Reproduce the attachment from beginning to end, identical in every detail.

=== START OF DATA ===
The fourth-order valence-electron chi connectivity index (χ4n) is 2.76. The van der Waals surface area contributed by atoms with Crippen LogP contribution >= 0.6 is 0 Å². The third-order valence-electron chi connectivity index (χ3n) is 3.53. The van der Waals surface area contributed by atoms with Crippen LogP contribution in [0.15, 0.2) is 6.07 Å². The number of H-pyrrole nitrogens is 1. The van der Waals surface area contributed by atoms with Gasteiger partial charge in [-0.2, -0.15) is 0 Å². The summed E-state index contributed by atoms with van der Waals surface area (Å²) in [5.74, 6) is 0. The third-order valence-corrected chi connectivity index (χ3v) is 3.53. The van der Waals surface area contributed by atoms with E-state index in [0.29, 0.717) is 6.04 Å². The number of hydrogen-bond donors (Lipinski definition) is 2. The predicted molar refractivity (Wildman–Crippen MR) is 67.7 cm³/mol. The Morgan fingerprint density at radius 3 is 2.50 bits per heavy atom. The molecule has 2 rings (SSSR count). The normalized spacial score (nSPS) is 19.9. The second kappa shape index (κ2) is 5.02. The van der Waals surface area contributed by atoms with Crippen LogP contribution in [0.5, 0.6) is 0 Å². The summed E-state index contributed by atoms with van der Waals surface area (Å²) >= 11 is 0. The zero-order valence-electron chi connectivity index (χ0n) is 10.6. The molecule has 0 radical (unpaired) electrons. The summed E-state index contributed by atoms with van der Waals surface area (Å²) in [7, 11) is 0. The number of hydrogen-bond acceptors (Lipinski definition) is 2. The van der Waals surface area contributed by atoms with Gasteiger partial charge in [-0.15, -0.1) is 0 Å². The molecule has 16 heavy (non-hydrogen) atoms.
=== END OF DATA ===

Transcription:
The fourth-order valence-electron chi connectivity index (χ4n) is 2.76. The van der Waals surface area contributed by atoms with Crippen LogP contribution >= 0.6 is 0 Å². The third-order valence-electron chi connectivity index (χ3n) is 3.53. The van der Waals surface area contributed by atoms with Crippen LogP contribution in [0.15, 0.2) is 6.07 Å². The number of H-pyrrole nitrogens is 1. The van der Waals surface area contributed by atoms with Gasteiger partial charge in [-0.2, -0.15) is 0 Å². The summed E-state index contributed by atoms with van der Waals surface area (Å²) in [5.74, 6) is 0. The third-order valence-corrected chi connectivity index (χ3v) is 3.53. The van der Waals surface area contributed by atoms with E-state index in [0.29, 0.717) is 6.04 Å². The number of hydrogen-bond donors (Lipinski definition) is 2. The predicted molar refractivity (Wildman–Crippen MR) is 67.7 cm³/mol. The Morgan fingerprint density at radius 3 is 2.50 bits per heavy atom. The molecule has 2 rings (SSSR count). The normalized spacial score (nSPS) is 19.9. The second kappa shape index (κ2) is 5.02. The van der Waals surface area contributed by atoms with Crippen LogP contribution in [0.5, 0.6) is 0 Å². The summed E-state index contributed by atoms with van der Waals surface area (Å²) >= 11 is 0. The zero-order valence-electron chi connectivity index (χ0n) is 10.6. The molecule has 0 radical (unpaired) electrons. The summed E-state index contributed by atoms with van der Waals surface area (Å²) in [7, 11) is 0. The number of hydrogen-bond acceptors (Lipinski definition) is 2. The van der Waals surface area contributed by atoms with Gasteiger partial charge in [-0.15, -0.1) is 0 Å². The molecule has 16 heavy (non-hydrogen) atoms.